Some excerpts from Terry Francona’s upcoming book, “Francona: The Red Sox Years,” were released in Sports Illustrated earlier this week and they didn’t exactly paint the owners of the Red Sox in a favorable light. It also presented former general manager Theo Epstein as being critical of ownership. Well, after Epstein came out to refute what was presented in the book, now Francona tells Jordan Bastian of MLB.com that he feels the excerpts were misleading.
“That’s not what the book is about,” Francona said on Friday. “I’m comfortable that when these people take the time to read it through, that it gets put in better perspective. Personally, I’m a little disappointed, but I just have to be patient and hope that people want to read the book. I’m smart enough to know that that’s why those things get put out there.
“If it helps sell them, I’m glad,” he added with a laugh. “But at the same time, that’s not what the book is basically about.”
Francona says the book is mostly about “eight years of a lot of funny, happy [stories],” but a pitch like that isn’t going to result in many eyeballs or dollars.
ST. PETERSBURG, Fla. (AP) Baseball Commissioner Rob Manfred wants Tampa Bay to work a little quicker on getting the Rays a new ballpark.
Rays Principal Owner Stuart Sternberg has been working for nearly a decade to get a new stadium for the club and signed a three-year agreement with the City of St. Petersburg early in 2016 to search for a site in the Tampa Bay area. Manfred wants that search to pick up some steam.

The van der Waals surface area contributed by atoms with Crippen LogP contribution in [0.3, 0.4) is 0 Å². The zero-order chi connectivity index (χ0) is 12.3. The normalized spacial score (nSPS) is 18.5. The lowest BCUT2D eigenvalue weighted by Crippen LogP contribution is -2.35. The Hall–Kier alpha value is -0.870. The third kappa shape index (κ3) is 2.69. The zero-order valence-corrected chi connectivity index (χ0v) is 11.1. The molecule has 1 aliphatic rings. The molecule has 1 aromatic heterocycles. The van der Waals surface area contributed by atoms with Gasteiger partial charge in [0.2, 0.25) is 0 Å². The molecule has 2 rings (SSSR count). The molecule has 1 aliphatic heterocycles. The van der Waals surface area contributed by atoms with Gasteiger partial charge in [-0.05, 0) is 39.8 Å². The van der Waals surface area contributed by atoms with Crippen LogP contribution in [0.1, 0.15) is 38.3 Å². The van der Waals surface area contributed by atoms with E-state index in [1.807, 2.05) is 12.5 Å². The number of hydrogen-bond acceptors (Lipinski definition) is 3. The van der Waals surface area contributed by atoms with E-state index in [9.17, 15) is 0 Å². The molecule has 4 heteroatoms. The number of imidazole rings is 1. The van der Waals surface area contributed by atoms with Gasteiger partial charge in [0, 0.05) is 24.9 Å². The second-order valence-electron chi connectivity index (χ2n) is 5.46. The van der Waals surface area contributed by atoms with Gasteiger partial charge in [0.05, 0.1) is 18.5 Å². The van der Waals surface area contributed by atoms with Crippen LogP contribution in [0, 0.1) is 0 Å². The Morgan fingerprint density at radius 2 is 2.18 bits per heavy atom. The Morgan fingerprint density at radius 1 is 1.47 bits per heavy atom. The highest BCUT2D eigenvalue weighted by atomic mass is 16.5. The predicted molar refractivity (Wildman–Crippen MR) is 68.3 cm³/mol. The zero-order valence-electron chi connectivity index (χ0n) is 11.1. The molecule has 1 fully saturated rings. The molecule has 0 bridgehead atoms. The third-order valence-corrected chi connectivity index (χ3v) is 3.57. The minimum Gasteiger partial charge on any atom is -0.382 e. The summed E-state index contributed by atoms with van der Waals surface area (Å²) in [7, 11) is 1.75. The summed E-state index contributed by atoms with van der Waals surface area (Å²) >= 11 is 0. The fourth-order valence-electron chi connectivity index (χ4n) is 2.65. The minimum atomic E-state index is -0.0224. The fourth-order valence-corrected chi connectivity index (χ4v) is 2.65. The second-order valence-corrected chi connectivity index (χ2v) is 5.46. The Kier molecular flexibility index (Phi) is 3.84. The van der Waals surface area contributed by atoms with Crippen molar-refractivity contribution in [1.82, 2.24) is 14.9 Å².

“I think it’s fair to say we want the process to take on a better pace moving forward,” Manfred said Wednesday night at Tropicana Field, home of the Rays since their first season in 1998.
The Rays were averaging 15,815 fans per game before Wednesday night’s contest against the Toronto Blue Jays. That is just over half the major league average of 30,470. Tropicana Field and its location have been almost universally blamed as the reason for the poor attendance.
“I’ve been pretty clear that they need a new facility here, a major league quality facility in an A-plus location,” Manfred said. “It is time to move that decision to the front burner here in Tampa.”
The matter of how a stadium would be financed has been tabled until a site is determined, but Sternberg continued to express confidence in the Tampa Bay market.
“I’ve had the opportunity to bail on it many times over the years,” he said. “I won’t say this is a slam dunk, it’s certainly not. But I think we can do something that’ll at least double our attendance. That’s a lot to ask for.”
Manfred said Major League Baseball “doesn’t have a firm timetable” for what steps to take if the Rays fail to get an agreement to build a new stadium in the Tampa Bay area, but but added that “it is a topic of discussion in the industry, the lack of progress.”
More AP baseball: https://apnews.com/tag/MLBbaseball
Bad news for the Mariners this evening: Robinson Cano left Seattle’s game against the Atlanta Braves with tightness in his left hamstring.
Cano walked off the field after legging out a double — his second of the game — in the third inning. He pulled up as he approached second base and walked off the field, accompanied by a trainer. There was no immediate word on the severity of the injury. The Mariners have a day off Thursday before opening a series at the Yankees on Friday night, so they have some time to evaluate him.
Cano is hitting .277/.377/.460 with 19 homers and 78 RBI on the year.